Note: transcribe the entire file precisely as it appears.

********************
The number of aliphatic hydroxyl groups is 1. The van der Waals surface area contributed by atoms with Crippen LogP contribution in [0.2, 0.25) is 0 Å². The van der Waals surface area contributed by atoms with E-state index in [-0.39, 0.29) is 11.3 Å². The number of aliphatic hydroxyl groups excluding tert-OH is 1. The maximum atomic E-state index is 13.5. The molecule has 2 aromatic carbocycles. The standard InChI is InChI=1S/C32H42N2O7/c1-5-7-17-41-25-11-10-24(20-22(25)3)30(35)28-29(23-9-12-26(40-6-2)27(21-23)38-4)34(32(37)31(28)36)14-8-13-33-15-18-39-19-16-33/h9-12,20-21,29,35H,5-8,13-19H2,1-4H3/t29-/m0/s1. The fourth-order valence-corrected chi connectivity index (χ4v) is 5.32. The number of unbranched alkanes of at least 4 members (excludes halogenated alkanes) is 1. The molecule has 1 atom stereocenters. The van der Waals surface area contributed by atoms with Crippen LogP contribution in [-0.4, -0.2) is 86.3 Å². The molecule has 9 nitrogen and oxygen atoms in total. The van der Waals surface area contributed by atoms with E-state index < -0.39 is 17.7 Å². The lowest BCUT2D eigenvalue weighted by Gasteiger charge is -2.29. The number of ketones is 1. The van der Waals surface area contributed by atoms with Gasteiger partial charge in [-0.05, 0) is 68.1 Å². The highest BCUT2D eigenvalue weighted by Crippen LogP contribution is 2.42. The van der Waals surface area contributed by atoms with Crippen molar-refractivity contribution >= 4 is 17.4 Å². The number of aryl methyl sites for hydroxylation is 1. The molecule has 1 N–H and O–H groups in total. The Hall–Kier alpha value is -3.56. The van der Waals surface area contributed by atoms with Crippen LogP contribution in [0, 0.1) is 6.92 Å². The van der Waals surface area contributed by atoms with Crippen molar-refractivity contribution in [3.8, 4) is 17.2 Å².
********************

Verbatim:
The number of aliphatic hydroxyl groups is 1. The van der Waals surface area contributed by atoms with Crippen LogP contribution in [0.2, 0.25) is 0 Å². The van der Waals surface area contributed by atoms with E-state index in [-0.39, 0.29) is 11.3 Å². The number of aliphatic hydroxyl groups excluding tert-OH is 1. The maximum atomic E-state index is 13.5. The molecule has 2 aromatic carbocycles. The standard InChI is InChI=1S/C32H42N2O7/c1-5-7-17-41-25-11-10-24(20-22(25)3)30(35)28-29(23-9-12-26(40-6-2)27(21-23)38-4)34(32(37)31(28)36)14-8-13-33-15-18-39-19-16-33/h9-12,20-21,29,35H,5-8,13-19H2,1-4H3/t29-/m0/s1. The fourth-order valence-corrected chi connectivity index (χ4v) is 5.32. The number of unbranched alkanes of at least 4 members (excludes halogenated alkanes) is 1. The molecule has 1 atom stereocenters. The van der Waals surface area contributed by atoms with Crippen LogP contribution in [-0.4, -0.2) is 86.3 Å². The molecule has 9 nitrogen and oxygen atoms in total. The van der Waals surface area contributed by atoms with E-state index < -0.39 is 17.7 Å². The lowest BCUT2D eigenvalue weighted by Gasteiger charge is -2.29. The number of ketones is 1. The van der Waals surface area contributed by atoms with Gasteiger partial charge in [-0.05, 0) is 68.1 Å². The highest BCUT2D eigenvalue weighted by Crippen LogP contribution is 2.42. The van der Waals surface area contributed by atoms with Crippen molar-refractivity contribution >= 4 is 17.4 Å². The number of aryl methyl sites for hydroxylation is 1. The molecule has 1 N–H and O–H groups in total. The Hall–Kier alpha value is -3.56. The van der Waals surface area contributed by atoms with Crippen LogP contribution in [0, 0.1) is 6.92 Å². The van der Waals surface area contributed by atoms with Crippen molar-refractivity contribution in [3.8, 4) is 17.2 Å².